Frank Broyles was remembered as a championship coach, father, mentor, athletic director and guide for caregivers of those suffering from Alzheimer’s disease during a memorial celebration Saturday at Arkansas’ Bud Walton Arena.
Broyles, who led Arkansas to its lone football national championship and later served as the athletic director for more than four decades, died Monday at the age of 92.
Dallas Cowboys owner Jerry Jones was among the speakers at the memorial. Jones and former college and NFL coach Jimmy Johnson were among the members of the undefeated 1964 Arkansas football team that was named the national champion by the Football Writers Association of America. Alabama was the AP national champion that season.
“I wasn’t really important to coach Broyles in what we’re celebrating here today,” Jones said while looking toward Broyles’ family members. “Coach Broyles was totally essential to my life, though.”
Broyles won almost 71 percent of his games in 19 years with the Razorbacks. He became the athletic director in 1974 while still the football coach, eventually retiring from the gridiron to focus on administrative duties following the 1976 season.
As athletic director, Broyles led an overhaul and upgrade of Arkansas’ facilities — as well as leading the school in its move to the Southeastern Conference. Former SEC commissioners Roy Kramer and Mike Slive, along with current commissioner Greg Sankey, were in attendance Saturday.
Jones said Broyles’ ability to raise money for building projects, and a trip to the Houston Astrodome before one bowl game while in college, had a direct influence on his desire to build the $1.2-billion Cowboys Stadium — which was renamed AT&T Stadium in 2013.
“Forty-five years later, I’m in Dallas, Texas, and I’m thinking about maybe building a stadium,” Jones said. “And when I was thinking about building that stadium, because of something that happened to me 40 years ago, I didn’t have to ask, ‘Who does that,’ I didn’t have to ask if it could be done.
“I already knew that, coach in his own way had brought me in (the Astrodome) and we had looked at it.”
Broyles died from complications of Alzheimer’s just as his wife, Barbara, had in 2004 following a battle with the disease. He later remarried Gen Whitehead in late 2005, and he started the Frank and Barbara Broyles Foundation CareGivers United — an Alzheimer’s education organization.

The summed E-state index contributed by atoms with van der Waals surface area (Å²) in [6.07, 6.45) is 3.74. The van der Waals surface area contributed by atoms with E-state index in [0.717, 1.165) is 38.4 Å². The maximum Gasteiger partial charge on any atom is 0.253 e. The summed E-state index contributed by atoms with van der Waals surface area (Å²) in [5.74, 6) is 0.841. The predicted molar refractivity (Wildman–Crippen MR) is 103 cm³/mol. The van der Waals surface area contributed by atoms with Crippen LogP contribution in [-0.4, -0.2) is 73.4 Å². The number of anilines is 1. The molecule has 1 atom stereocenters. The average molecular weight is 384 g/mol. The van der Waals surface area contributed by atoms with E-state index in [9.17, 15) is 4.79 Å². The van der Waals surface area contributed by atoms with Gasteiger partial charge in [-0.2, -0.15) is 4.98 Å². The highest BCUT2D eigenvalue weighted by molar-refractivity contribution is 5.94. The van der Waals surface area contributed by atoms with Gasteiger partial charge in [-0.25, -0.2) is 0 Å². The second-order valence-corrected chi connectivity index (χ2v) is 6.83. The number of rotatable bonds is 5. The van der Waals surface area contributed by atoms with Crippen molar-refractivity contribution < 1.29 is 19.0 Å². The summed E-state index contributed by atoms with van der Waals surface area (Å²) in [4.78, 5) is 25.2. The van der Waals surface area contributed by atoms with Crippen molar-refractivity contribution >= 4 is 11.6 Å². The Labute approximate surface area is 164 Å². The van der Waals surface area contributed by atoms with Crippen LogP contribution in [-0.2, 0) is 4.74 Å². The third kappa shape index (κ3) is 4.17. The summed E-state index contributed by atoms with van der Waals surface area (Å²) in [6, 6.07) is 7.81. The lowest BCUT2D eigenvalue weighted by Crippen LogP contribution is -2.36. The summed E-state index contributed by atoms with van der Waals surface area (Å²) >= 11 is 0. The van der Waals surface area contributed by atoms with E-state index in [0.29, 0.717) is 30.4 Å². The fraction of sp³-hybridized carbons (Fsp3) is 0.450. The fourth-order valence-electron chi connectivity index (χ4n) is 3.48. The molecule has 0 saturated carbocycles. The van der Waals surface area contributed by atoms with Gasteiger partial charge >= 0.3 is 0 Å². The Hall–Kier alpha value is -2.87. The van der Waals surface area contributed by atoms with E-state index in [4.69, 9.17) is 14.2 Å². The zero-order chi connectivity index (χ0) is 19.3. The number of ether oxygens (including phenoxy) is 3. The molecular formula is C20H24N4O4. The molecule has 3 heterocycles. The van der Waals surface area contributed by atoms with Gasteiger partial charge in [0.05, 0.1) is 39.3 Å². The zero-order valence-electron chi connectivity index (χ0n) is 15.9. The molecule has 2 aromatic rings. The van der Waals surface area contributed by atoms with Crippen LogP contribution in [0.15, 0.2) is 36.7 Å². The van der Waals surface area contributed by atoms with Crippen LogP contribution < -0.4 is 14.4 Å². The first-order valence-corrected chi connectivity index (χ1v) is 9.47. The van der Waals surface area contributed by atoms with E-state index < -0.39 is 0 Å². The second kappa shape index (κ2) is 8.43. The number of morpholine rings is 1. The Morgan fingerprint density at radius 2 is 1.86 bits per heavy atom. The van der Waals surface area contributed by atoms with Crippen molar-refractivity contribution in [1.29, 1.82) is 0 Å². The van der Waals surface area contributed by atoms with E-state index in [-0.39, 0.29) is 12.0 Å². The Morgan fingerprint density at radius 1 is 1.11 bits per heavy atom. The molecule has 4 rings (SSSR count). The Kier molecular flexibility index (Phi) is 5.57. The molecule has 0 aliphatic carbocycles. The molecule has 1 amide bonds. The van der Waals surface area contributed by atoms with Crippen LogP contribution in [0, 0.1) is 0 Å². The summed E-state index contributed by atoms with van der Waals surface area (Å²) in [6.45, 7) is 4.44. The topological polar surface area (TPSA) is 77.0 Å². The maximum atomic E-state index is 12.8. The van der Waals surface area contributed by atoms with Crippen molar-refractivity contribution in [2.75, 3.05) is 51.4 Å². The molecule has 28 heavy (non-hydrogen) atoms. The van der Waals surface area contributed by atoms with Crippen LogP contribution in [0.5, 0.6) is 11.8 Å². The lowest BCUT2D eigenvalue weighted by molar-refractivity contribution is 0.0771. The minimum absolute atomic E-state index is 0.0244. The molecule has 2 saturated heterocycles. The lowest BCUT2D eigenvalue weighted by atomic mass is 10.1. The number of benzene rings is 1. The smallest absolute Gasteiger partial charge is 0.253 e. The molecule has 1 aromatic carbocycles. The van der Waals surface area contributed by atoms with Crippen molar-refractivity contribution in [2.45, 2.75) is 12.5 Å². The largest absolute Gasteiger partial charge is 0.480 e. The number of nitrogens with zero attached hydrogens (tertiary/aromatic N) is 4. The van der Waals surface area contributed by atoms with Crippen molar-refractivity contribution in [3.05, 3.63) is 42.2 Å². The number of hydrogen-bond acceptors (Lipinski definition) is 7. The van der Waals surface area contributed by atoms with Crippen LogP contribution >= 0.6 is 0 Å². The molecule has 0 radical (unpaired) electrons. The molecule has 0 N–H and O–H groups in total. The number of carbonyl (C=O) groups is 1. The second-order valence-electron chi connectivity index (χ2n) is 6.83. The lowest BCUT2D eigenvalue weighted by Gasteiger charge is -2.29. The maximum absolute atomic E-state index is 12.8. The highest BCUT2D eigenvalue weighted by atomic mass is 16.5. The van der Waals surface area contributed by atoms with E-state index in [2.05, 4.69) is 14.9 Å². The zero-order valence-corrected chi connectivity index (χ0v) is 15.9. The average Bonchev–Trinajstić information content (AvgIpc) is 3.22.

He also wrote a book titled “Coach Broyles’ Playbook for Alzheimer’s Caregivers,” and it’s published more than 800,000 copies while focusing on helping those who care for loved ones with Alzheimer’s.
Former Arkansas quarterback Quinn Grovey didn’t play for Broyles, but he spoke about the opportunity he had to interact and learn from the former coach while with the Razorbacks. Grovey also spoke about growing up in Oklahoma while listening to Broyles and former television partner Keith Jackson on ABC’s college football telecasts.
It was when Grovey’s mother began to experience dementia in 2005, however, that he said he learned the most from Broyles — who offered him advice on caring for his mother before she passed away in 2015.
“He was the coach of coaches,” Grovey said. “… The Playbook is a must for every caregiver dealing with this disease.”
The memorial also featured a video tribute that had comments from several coaches over the years who Broyles had hired at Arkansas, including former Razorbacks basketball coach Nolan Richardson and football coach Lou Holtz. It also highlighted Broyles’ friendship with former Texas coach Darrell Royal, who died in 2012.
Former Arkansas linebacker David Bazzel presided over the memorial, and he mentioned the importance of Broyles’ name in creating the Broyles Award — which is given annually to the nation’s top assistant football coach. Oklahoma coach Lincoln Riley, Texas coach Tom Herman and Auburn coach Gus Malzahn are among the past winners of the award.
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